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The power and value of creating memorable “experiences” will be felt even more when conferences, meetings and live events resume, because, to put it frankly, we will appreciate the value of face to face meetings that much more.
Last year, in IACC’s survey for the 2019 Meeting Room of the Future Report, 57% of meeting venue operators said “experience creation” is an important part of their role and it’s expected to become an even stronger trend in the next five years.
Experience creation encompasses factors like the types of activities planned, the food and beverage served, and the meeting environment itself. It also considers creative approaches for presenters to engage attendees, the look and feel of the space and the overall format of the event. Which areas of the venue are used and how the various aspects of the facilities are incorporated can play a significant role in the overall experience.
Venue operators are challenged to deliver richer experiences and, in many cases, they are responding with higher levels of existing services,” said Sarah Weller of Steelcase. This may mean bringing in experts in experience creation or design. “Spatial experience design consultants have the ability to partner with the meeting planner and the venue to shift the meeting to a true experience for participants,” she added.
But when it comes to measuring the impact of a meeting experience, what matters? If experience creation is the buzzword, how do we know if we succeeded? The key of course, is to set a clear goal so outcomes can be benchmarked.
“You must start by asking, what is the objective of the meeting?” said Mike Van Der Vijver of MindMeeting. “When people leave the conference or meeting and go back to their jobs or regular lives, what do you want them to do differently?”
Setting the objectives
When the objective of an event or meeting is to increase sales, measuring the ROI may be straight-forward. You simply measure sales after the event. But what about when the goal is education, or to change a behaviour? What level of change or participation is considered an acceptable outcome?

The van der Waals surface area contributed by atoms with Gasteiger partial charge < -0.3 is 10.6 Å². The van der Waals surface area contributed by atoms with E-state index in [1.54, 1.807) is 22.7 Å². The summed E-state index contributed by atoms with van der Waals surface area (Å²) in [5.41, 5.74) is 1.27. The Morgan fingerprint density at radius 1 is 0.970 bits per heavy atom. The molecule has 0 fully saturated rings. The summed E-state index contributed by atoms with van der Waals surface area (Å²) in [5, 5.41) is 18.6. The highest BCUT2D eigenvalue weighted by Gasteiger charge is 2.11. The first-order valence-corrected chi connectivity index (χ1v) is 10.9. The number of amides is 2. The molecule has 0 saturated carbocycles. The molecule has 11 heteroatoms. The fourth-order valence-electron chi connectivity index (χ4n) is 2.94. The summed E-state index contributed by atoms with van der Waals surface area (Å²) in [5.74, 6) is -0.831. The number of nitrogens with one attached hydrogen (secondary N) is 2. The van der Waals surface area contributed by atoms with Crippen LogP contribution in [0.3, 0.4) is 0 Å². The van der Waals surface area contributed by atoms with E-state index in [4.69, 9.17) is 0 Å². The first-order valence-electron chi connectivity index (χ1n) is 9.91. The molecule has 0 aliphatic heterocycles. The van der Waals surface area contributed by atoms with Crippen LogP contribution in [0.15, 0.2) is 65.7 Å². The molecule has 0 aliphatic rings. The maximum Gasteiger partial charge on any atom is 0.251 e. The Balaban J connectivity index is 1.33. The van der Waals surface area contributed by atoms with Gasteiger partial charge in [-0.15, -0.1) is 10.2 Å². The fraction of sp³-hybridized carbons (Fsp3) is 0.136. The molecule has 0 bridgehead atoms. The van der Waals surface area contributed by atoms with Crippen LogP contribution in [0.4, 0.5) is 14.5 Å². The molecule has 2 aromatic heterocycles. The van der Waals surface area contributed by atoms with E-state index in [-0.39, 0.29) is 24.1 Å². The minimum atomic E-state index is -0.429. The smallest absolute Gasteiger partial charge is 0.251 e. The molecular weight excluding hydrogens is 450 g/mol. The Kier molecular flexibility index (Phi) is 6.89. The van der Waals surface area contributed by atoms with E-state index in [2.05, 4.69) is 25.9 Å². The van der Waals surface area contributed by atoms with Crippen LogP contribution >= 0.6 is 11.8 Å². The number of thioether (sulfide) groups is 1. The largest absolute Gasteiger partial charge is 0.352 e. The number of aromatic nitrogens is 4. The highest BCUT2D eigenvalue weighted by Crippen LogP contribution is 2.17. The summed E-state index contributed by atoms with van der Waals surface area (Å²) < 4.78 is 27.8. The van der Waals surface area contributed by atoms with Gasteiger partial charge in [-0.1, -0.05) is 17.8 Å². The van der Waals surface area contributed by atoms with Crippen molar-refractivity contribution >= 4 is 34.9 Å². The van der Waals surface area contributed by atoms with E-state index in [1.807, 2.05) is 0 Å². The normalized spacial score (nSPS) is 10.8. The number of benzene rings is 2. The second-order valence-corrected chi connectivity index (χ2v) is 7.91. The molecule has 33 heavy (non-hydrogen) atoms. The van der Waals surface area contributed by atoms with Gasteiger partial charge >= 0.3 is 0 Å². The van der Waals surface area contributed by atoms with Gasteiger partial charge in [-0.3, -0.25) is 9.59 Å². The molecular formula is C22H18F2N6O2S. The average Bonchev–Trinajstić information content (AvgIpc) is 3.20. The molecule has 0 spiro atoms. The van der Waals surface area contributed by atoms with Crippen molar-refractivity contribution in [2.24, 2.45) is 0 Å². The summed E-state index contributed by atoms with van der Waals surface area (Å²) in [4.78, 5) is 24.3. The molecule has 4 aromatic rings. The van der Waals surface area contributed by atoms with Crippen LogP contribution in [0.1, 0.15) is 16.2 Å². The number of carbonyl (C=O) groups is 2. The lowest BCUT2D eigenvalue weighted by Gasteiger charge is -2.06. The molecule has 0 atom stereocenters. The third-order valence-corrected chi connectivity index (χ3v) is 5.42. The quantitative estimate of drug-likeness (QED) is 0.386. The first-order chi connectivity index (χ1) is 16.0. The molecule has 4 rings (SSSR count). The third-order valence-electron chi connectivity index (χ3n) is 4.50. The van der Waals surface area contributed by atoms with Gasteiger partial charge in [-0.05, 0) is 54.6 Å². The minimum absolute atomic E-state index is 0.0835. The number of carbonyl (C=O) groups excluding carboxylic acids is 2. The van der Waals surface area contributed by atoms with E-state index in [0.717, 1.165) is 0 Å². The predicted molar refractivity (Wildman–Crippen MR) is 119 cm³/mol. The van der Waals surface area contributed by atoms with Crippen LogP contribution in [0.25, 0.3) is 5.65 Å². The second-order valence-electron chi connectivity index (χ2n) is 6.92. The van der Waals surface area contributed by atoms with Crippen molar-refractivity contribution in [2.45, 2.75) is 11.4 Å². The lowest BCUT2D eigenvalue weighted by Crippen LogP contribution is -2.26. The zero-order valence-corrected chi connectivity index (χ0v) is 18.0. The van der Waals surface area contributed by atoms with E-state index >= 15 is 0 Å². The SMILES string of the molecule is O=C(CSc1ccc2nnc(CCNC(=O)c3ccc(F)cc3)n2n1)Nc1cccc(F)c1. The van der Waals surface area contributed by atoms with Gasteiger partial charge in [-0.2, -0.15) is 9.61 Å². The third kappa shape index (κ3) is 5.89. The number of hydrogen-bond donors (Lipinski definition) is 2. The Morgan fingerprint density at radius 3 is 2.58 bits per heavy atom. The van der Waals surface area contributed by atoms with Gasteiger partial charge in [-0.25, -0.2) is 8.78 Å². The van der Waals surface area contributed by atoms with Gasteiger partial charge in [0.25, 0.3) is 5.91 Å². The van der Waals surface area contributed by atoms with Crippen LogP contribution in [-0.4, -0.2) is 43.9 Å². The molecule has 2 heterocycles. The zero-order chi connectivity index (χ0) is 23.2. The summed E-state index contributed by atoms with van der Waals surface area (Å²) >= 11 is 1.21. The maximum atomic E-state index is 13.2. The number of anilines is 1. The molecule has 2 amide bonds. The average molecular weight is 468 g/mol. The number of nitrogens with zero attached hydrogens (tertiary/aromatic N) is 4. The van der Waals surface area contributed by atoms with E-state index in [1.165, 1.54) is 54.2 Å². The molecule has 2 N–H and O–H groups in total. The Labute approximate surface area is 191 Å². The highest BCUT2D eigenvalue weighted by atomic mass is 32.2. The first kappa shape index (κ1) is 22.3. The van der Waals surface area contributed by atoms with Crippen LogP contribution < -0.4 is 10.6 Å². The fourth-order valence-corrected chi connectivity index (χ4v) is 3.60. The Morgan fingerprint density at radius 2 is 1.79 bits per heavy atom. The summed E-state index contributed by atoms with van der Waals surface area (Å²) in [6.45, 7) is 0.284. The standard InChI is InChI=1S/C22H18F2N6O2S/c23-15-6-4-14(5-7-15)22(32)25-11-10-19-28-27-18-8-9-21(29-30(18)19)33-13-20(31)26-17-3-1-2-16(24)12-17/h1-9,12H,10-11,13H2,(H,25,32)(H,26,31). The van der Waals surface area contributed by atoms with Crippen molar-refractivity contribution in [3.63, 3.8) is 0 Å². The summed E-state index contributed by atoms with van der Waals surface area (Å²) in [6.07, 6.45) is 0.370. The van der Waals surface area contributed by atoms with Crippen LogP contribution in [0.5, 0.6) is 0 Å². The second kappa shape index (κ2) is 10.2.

“People don’t change their minds, or their actions easily,” Van Der Vijver noted, “so you might have to change yours. Really think about how you structure the meeting and what you want attendees to get out of it. Facts won’t make people change their approach. They need to experience something on an emotional or physical level that creates a need to change.”
If you want an action performed, such as using a new software program or app, implementing a new strategy or joining a discussion group, make it possible for the attendees to do it at the meeting rather than waiting until later. Or provide some other incentive or reward for follow-through. Consider whether you can opt people in instead of out. A compelling emotional story can help motivate people to take action.
For example, as a keynote speaker at large events Scott Harrison, founder of Charity Water, shows a moving video and asks people to log onto their phones right then and there and make a pledge to donate their birthday or anniversary to Charity Water. It’s a very effective combination: emotional appeal and immediate call to action.
For meeting planners and venue operators, you have to think about changing the structure of meetings to incorporation more sensory, emotional, or physical elements into the meeting to drive learning and decision-making.
“Many people learn better by doing, or with a physical interaction – some sort of participation – than simply sitting and listening in a lecture hall,” said Dianne Devitt, Founder of The DND Group, Inc. and Adjunct Professor at NYU.